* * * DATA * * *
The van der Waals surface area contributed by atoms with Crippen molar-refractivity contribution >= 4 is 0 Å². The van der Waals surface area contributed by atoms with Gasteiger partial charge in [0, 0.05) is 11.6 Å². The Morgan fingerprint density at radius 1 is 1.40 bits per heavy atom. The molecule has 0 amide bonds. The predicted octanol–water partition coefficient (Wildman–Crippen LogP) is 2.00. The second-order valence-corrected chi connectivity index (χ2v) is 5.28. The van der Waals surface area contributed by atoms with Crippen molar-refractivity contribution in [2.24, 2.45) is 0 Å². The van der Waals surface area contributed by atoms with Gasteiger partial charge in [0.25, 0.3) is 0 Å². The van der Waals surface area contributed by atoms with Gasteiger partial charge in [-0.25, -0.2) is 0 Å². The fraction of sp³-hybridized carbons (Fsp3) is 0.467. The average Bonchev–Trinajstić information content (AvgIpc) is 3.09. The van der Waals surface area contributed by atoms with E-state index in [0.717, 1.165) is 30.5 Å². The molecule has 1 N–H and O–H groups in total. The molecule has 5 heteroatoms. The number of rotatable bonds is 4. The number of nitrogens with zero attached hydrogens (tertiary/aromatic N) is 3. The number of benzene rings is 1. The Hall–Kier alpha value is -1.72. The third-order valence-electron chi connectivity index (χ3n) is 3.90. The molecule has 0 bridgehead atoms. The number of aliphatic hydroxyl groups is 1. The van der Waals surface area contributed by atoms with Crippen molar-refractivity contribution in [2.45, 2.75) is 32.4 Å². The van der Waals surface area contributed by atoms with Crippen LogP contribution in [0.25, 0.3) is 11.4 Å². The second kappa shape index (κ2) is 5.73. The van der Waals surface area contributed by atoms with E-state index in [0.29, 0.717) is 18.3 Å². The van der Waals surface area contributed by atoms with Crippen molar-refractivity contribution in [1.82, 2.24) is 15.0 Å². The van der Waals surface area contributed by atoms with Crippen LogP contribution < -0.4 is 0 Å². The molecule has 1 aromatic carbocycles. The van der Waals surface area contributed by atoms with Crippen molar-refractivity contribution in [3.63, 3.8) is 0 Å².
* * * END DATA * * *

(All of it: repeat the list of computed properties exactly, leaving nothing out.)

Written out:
The van der Waals surface area contributed by atoms with Crippen molar-refractivity contribution >= 4 is 0 Å². The van der Waals surface area contributed by atoms with Gasteiger partial charge in [0, 0.05) is 11.6 Å². The Morgan fingerprint density at radius 1 is 1.40 bits per heavy atom. The molecule has 0 amide bonds. The predicted octanol–water partition coefficient (Wildman–Crippen LogP) is 2.00. The second-order valence-corrected chi connectivity index (χ2v) is 5.28. The van der Waals surface area contributed by atoms with Crippen molar-refractivity contribution in [2.24, 2.45) is 0 Å². The van der Waals surface area contributed by atoms with Gasteiger partial charge in [0.25, 0.3) is 0 Å². The van der Waals surface area contributed by atoms with Gasteiger partial charge in [-0.25, -0.2) is 0 Å². The fraction of sp³-hybridized carbons (Fsp3) is 0.467. The average Bonchev–Trinajstić information content (AvgIpc) is 3.09. The van der Waals surface area contributed by atoms with E-state index in [0.717, 1.165) is 30.5 Å². The molecule has 1 N–H and O–H groups in total. The molecule has 5 heteroatoms. The number of rotatable bonds is 4. The number of nitrogens with zero attached hydrogens (tertiary/aromatic N) is 3. The number of benzene rings is 1. The Hall–Kier alpha value is -1.72. The third-order valence-electron chi connectivity index (χ3n) is 3.90. The molecule has 0 bridgehead atoms. The number of aliphatic hydroxyl groups is 1. The van der Waals surface area contributed by atoms with Crippen molar-refractivity contribution in [2.45, 2.75) is 32.4 Å². The van der Waals surface area contributed by atoms with Crippen LogP contribution in [0.25, 0.3) is 11.4 Å². The second kappa shape index (κ2) is 5.73. The van der Waals surface area contributed by atoms with E-state index in [0.29, 0.717) is 18.3 Å². The van der Waals surface area contributed by atoms with Crippen molar-refractivity contribution in [1.82, 2.24) is 15.0 Å². The van der Waals surface area contributed by atoms with Crippen LogP contribution < -0.4 is 0 Å². The molecule has 1 aromatic carbocycles. The van der Waals surface area contributed by atoms with Crippen molar-refractivity contribution in [3.63, 3.8) is 0 Å².